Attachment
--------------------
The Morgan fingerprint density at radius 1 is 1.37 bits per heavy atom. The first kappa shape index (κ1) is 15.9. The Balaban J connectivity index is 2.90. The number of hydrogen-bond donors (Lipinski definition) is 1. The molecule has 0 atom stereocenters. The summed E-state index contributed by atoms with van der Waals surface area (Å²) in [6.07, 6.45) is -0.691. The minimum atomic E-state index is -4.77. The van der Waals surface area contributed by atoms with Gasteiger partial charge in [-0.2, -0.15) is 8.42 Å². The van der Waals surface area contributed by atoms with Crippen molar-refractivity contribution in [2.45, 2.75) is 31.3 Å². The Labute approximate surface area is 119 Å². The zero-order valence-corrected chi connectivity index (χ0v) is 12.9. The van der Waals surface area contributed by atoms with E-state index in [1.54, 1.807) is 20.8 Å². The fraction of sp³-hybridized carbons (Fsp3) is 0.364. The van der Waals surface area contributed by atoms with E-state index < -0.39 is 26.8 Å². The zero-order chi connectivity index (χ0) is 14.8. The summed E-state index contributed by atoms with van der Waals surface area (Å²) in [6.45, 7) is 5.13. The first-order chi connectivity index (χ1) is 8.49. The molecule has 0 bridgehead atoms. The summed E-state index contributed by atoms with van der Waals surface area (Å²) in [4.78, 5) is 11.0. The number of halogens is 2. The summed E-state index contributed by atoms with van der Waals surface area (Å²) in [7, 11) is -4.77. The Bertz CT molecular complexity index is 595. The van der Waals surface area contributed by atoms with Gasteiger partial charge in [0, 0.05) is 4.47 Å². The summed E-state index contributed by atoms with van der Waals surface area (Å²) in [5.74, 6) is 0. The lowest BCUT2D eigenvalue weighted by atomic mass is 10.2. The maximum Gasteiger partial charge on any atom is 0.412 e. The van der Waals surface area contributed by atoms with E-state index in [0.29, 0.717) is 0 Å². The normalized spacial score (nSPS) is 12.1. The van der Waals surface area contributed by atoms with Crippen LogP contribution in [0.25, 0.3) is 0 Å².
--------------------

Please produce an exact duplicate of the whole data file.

The Morgan fingerprint density at radius 1 is 1.37 bits per heavy atom. The first kappa shape index (κ1) is 15.9. The Balaban J connectivity index is 2.90. The number of hydrogen-bond donors (Lipinski definition) is 1. The molecule has 0 atom stereocenters. The summed E-state index contributed by atoms with van der Waals surface area (Å²) in [6.07, 6.45) is -0.691. The minimum atomic E-state index is -4.77. The van der Waals surface area contributed by atoms with Gasteiger partial charge in [-0.2, -0.15) is 8.42 Å². The van der Waals surface area contributed by atoms with Crippen molar-refractivity contribution in [2.45, 2.75) is 31.3 Å². The Labute approximate surface area is 119 Å². The zero-order valence-corrected chi connectivity index (χ0v) is 12.9. The van der Waals surface area contributed by atoms with E-state index in [1.54, 1.807) is 20.8 Å². The fraction of sp³-hybridized carbons (Fsp3) is 0.364. The van der Waals surface area contributed by atoms with E-state index < -0.39 is 26.8 Å². The zero-order chi connectivity index (χ0) is 14.8. The summed E-state index contributed by atoms with van der Waals surface area (Å²) in [6.45, 7) is 5.13. The first-order chi connectivity index (χ1) is 8.49. The molecule has 0 bridgehead atoms. The summed E-state index contributed by atoms with van der Waals surface area (Å²) in [4.78, 5) is 11.0. The number of halogens is 2. The summed E-state index contributed by atoms with van der Waals surface area (Å²) in [7, 11) is -4.77. The Bertz CT molecular complexity index is 595. The van der Waals surface area contributed by atoms with Gasteiger partial charge in [0, 0.05) is 4.47 Å². The summed E-state index contributed by atoms with van der Waals surface area (Å²) in [5.74, 6) is 0. The lowest BCUT2D eigenvalue weighted by atomic mass is 10.2. The maximum Gasteiger partial charge on any atom is 0.412 e. The van der Waals surface area contributed by atoms with E-state index in [0.29, 0.717) is 0 Å². The normalized spacial score (nSPS) is 12.1. The van der Waals surface area contributed by atoms with Crippen LogP contribution in [0.25, 0.3) is 0 Å².